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Psalm 127: Except the Lord build the house

Psalm 127

This is another psalm my Methodist grandfather taught me to memorize. Theme is another mind-blowing concept: God works in everything and everyone; all work, all being, all doing comes from God; and without God's power in us there is nothing we can do. In short, in God we live, move, and have our being.

We humans like "doing." We especially like this when it comes to being righteous. We trust in our works even when we say we don't. We trust in our works even when we are trying not to. Because we humans often feel as if nothing good will come to us unless we work for it, we cannot rest in God's care. We do not trust God to help us. But God wants us to trust Him as a sheep trusts his shepherd.

St Paul writes about "entering into God's rest." David also speaks of rest. The "rest" of God is also mentioned in connection with the Sabbath in Genesis and in Leviticus and Deuteronomy. In the Torah, the people of God are commanded to make the land rest every seventh year. God promises the Israelites that if they allowed the rest, God Himself would bless them. It was difficult for the Israelites to trust God to till, sow, plant, all they needed; therefore they never did give the Promised Land its Sabbaths.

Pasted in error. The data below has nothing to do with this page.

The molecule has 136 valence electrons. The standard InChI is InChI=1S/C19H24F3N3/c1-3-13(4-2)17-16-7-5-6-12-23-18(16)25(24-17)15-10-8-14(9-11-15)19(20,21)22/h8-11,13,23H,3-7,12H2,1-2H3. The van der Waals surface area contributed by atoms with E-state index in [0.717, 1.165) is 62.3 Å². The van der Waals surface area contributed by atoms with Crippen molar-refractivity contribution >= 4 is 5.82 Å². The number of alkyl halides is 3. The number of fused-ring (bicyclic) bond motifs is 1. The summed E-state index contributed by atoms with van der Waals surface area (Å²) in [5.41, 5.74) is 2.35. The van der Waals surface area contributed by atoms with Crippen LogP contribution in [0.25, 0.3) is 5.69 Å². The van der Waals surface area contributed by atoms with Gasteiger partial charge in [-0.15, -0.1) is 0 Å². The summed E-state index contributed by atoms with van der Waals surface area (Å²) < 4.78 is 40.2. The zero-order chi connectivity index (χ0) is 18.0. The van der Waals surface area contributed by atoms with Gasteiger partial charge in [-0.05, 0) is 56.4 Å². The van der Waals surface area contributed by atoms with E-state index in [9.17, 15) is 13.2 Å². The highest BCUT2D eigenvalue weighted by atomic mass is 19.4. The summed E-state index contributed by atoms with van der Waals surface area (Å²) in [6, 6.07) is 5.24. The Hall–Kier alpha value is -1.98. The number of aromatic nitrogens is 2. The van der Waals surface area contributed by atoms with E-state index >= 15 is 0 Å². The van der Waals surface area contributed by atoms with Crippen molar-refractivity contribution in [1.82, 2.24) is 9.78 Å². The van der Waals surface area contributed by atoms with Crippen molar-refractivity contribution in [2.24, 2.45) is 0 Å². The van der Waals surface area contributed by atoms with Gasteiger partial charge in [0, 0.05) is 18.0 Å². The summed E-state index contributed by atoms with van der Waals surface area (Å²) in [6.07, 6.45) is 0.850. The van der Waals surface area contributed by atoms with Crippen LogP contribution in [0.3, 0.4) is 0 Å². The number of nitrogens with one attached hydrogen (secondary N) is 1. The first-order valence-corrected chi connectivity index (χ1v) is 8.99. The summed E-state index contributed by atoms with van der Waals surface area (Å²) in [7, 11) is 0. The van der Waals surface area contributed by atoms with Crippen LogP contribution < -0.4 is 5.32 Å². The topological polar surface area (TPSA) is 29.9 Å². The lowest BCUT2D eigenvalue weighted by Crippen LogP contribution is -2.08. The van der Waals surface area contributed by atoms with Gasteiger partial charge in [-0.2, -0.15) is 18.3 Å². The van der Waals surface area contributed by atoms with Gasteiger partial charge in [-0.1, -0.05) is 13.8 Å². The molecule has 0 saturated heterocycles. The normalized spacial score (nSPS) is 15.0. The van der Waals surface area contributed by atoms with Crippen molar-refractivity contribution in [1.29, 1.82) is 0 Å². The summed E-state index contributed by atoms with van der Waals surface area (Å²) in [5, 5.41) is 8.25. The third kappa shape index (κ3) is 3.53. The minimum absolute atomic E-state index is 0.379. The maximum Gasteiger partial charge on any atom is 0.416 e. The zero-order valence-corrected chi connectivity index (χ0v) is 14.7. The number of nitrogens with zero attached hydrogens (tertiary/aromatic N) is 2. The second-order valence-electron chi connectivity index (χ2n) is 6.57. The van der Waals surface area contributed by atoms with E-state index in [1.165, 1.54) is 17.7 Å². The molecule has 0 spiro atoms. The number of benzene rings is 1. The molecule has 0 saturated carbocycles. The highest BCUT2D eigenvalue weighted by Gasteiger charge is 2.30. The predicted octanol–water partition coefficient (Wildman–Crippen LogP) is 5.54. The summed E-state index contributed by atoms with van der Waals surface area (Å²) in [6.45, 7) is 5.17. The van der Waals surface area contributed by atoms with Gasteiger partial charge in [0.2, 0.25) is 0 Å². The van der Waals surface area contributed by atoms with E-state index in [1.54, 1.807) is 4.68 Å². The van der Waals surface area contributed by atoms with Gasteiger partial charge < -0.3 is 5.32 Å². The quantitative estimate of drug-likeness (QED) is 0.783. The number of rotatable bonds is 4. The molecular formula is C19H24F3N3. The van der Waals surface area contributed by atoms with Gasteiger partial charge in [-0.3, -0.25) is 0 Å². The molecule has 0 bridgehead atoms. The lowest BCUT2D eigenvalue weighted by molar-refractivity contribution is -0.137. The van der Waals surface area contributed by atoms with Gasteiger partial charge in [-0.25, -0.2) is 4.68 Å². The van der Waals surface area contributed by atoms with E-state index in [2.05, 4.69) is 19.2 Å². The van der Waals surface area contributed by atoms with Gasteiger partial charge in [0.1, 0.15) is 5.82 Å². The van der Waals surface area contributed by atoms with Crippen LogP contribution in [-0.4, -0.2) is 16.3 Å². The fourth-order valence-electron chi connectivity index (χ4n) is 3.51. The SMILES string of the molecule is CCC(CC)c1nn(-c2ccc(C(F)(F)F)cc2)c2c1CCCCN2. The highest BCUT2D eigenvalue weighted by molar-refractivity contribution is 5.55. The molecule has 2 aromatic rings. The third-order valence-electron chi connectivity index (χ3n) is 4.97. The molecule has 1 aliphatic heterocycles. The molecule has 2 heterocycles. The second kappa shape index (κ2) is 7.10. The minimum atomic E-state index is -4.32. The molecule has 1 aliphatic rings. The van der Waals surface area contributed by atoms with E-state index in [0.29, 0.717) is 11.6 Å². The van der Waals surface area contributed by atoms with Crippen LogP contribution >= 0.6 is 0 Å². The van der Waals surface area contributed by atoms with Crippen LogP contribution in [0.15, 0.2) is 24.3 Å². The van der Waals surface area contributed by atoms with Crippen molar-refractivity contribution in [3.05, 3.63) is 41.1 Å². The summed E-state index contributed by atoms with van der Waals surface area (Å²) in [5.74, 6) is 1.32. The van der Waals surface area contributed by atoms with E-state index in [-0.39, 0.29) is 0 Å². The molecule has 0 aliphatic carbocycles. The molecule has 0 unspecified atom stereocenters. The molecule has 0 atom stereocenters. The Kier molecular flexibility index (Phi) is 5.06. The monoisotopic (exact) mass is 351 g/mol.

I had a very vivid reminder of my need to rest in God one afternoon. I was playing Othello against my computer. I was awful at this game. Hence, my computer generally won against me, even at the easiest "beginner" setting. I was not lucky with the game, adept at playing, or good at thinking even one move ahead. I had 41 wins out of 388 games played, and I played those games on easy mode.